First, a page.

The novel tells the story of the Azerbaijani actor Saday Sadykhly and his efforts to protect his Armenian neighbors during the Sumgait and Baku Pogroms in the closing years of the Soviet Union. The novel begins as the severely beaten Sadykhly is being transported to the hospital: while trying to protect his Armenian neighbor he was also assaulted by the yeraz [Azeri refugees from Armenia] on the streets of Baku, who mistook him too for an Armenian. Basically there are four main characters in the novel. Sadai Sadykhly, his friend Nunavrish Karabahly, also an actor, Sadykhly's father in law Professor of psychiatry, Dr. Abbasaliev and a surgeon in the hospital where Sadykhly was taken right after assault Dr. Farid Farzaneh. Although it looks like that Sadykhly was recovering at the beginning, by the end his body couldn't sustain the physical injuries or the nervous pressure, and so he died.
If a single candle were lighted for every murdered Armenian, the light from these candles would be brighter than that of the moon— The Stone Dreams
Many in Azerbaijan took offense to Aylisli's sympathetic portrayal of Armenians, with whom they fought and lost a six-year-long conflict over control of the region of Nagorno-Karabakh in the early 1990s. The novella stirred resentment by depicting only the Azerbaijani brutality against Armenians during the conflict, while never mentioning incidents of alleged Armenian violence against Azerbaijanis such as the Khojaly massacre.
There are some other controversial aspects to the novel. Shortly after the pogroms in Sumgait at the beginning of March 1988 Sadyghly wants "to go to Echmiadzin in order to convert to Christianity with the blessing of the Armenian Catholicos, stay [there] forever as a monk begging God to forgive Muslims for all the evils which they committed against Armenians." This element to the novel is likely to be deeply frustrating for many Azerbaijani readers, considering the ambiguous role played by the Armenian Catholicos in the events of the late 1980s. Vazgen I did not act to protect the Azerbaijani population of Armenia or to prevent their expulsion, becoming an unpopular figure in Azerbaijan and his name a derogatory one.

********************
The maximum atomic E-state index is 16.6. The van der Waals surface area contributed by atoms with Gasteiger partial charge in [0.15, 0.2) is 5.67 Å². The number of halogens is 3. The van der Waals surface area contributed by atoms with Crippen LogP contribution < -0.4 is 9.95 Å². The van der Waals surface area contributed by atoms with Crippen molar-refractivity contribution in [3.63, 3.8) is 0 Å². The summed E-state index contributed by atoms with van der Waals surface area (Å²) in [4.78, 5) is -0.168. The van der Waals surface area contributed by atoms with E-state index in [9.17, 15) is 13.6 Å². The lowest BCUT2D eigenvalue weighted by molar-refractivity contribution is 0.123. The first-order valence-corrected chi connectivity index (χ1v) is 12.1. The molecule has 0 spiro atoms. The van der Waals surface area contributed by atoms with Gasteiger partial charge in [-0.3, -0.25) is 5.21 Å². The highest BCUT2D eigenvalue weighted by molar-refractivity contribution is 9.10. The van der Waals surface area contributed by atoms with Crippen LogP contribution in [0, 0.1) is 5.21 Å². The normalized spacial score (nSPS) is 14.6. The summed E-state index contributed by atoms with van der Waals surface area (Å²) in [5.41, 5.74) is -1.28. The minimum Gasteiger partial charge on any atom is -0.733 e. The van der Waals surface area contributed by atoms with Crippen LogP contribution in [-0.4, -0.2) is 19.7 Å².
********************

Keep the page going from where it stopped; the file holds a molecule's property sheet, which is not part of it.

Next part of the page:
Another sensitive taboo seemingly questioned by Aylisli is the significance of circumcision—a ritual sacred to every practicing Muslim. Dr. Farzani, who is married to a Russian woman, wants to have their son circumcised. But his wife asks Farzani whether the Prophet is wiser than God. Ultimately, their son comes to see circumcision as an act of violence on his body, and this reaction eventually breaks Farzani's family apart. Such a controversial portrayal of a concept as sacred as circumcision is likely to prove very irritating for some Azerbaijani readers.
Soon after Stone Dreams was published, the honored writer became an enemy of the state. Mass media launched a wide-scale bullying campaign.
Let them burn all my books because they have not saved anyone...— Akram Aylisli 
In Baku, Ganja, and in the writer's native village, rallies were organized where people cried out slogans such as "Death to Akram Aylisli!", "Traitor!", "Why have you sold yourself out to the Armenians?" ,"Akram is Armenian!", and they set his books and portraits on fire. Youth Organization of Refugees from Nagorno Karabakh announced their and other NGOs dealing with the affairs of veterans, refugees and IDPs' intention to take legal action against Aylisli.
Ali Hasanov, Head of the Azerbaijani Presidential Administration's Social and Political Department, denounced him for purportedly having no national spirit or sense of humanity, for disrespecting the memory of those who died during the war, and for posing as a defender of human values. He added that Aylisli represents Armenian youth who killed thousands of Azerbaijanis, and took control over Azerbaijani lands and committed the massacre in Khojaly, but that he represents Azerbaijanis as murderers and weak personalities. He further added that as Azerbaijanis they "must express public hatred towards these people."
If I were Armenian, everybody would have already known about that. And I would not be ashamed of that!— Akram Aylisli 
Parliamentarians of the National Assembly during the special session required to deprive Aylisli of all state awards, and his Azerbaijani citizenship and insisted that he move to Armenia. Parliamentarians commented that the novella "insulted not only Azerbaijanis, but the whole Turkish nation," on account of references to the Ottoman Empire's historical persecution of Armenians. They suggested that Aylisli have DNA tested to determine if he was genetically ethnic Armenian. The Chairmen of the National Assembly Ogtay Asadov stated "There is something suspicious in the blood of everybody who supports Aylisli".